As the sun came down, I found myself at the bottom of the hill with the castle right in front of me. The sun dipped behind its walls and I sat on the ground to rest a bit. It was a relief to me that I would be at the castle before nightfall. I didn’t think I could manage another night outside. I was downright exhausted as it was.
Then I saw someone come out of a large black door in the white stone wall. He was half as tall as the door, but he walked with a determination I had never seen in a human being before. I got to my feet to greet him since it didn’t seem right to meet someone important crumpled in a sniveling heap on the ground. I would have been more poised, except it wasn’t easy to stand up again after I had sat down. I stood up and forced my back to be straight. I was a princess after all.
As the man got closer, my breathing and heartbeat became funny. Somewhere in the back of my head, I had been expecting it, but that didn’t stop me from being surprised when I actually saw it.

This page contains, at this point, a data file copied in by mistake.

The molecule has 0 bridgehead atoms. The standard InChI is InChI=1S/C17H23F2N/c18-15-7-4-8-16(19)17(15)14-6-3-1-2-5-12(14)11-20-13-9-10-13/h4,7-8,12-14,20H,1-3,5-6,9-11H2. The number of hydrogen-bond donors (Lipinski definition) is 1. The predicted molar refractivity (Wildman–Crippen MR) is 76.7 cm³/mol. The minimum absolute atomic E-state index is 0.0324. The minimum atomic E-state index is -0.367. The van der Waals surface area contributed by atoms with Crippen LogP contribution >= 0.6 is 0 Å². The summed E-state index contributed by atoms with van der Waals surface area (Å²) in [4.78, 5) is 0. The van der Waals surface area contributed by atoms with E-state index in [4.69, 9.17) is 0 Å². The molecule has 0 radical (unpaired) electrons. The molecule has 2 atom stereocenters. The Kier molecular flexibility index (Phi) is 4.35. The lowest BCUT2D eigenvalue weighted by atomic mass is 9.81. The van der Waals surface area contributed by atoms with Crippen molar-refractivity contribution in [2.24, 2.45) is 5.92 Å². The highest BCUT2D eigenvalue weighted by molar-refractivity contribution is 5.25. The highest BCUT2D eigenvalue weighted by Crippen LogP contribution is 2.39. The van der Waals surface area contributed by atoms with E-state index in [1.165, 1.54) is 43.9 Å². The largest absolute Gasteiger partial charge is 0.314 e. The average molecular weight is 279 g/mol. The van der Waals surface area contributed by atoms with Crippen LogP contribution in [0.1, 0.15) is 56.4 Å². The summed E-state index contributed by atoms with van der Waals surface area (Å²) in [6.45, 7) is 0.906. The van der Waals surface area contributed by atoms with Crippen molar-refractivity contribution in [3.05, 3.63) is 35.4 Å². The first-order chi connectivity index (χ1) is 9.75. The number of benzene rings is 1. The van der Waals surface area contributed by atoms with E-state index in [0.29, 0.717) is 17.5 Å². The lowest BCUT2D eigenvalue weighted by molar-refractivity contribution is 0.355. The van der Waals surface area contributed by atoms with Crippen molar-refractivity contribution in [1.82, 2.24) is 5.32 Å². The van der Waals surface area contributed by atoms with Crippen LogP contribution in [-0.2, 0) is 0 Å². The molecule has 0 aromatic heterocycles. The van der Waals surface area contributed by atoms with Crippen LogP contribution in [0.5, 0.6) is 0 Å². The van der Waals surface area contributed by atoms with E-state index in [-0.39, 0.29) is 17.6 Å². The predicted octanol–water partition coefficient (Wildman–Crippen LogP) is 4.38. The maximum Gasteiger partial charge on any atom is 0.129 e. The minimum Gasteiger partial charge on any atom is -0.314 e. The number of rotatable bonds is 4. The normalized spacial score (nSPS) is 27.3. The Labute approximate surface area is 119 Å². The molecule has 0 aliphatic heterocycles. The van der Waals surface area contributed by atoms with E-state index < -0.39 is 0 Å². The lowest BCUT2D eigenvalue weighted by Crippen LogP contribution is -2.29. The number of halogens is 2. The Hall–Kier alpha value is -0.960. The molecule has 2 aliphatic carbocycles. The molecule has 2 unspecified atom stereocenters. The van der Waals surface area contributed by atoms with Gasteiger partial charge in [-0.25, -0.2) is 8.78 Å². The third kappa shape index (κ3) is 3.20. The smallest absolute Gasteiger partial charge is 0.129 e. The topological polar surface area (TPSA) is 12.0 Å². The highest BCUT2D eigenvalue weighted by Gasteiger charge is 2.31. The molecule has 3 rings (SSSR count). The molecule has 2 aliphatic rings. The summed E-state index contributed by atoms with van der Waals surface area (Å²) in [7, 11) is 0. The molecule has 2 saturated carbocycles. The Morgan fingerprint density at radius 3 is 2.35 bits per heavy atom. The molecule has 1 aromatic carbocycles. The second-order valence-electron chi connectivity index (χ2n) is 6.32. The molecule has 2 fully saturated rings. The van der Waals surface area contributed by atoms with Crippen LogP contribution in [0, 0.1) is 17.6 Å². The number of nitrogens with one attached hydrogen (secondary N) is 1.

Walking toward me was Evander. His hair was completely straight and tied back in a low ponytail. It was Evander, except that he looked strange. The expression on his face wasn’t boredom or mild irritation; it was furious indignation. Toward me? What for? I didn’t do anything wrong. I stumbled two steps backward before he stopped in front of me. I grabbed the folds of my skirt and half prepared to curtsy.
He wore a dark brown leather vest, done up with bronze buckles, and dark wool trousers with heavy boots showing under them. His arms were wrapped in bandages that seemed to be made out of the same material as my dress. They covered both his forearms and his left shoulder. His skin was super brown by contrast, but the Evander I knew always had a tan.
He was angry and it seemed to grow with each passing second. That was why I was so surprised by what he said. “I’m Tremor,” he said – leaving the ‘prince’ part out entirely. “And I want you to know that what happened to you was not part of my plan.”
“How do you know what happened to me?” I rasped. I couldn’t help rasping. My throat was dry.
“I wrote in my letter that I sent someone to follow you. Did you see anyone?”
“No,” I whispered. “But someone rescued my dress and brought it back for me. I guess they left though, not wanting to embarrass me by seeing me…” I trailed off. I couldn’t finish that sentence.
“It doesn’t matter,” he said, suddenly closing in on me. “The real question is whether or not you still want to marry me after all you’ve been through for my sake?”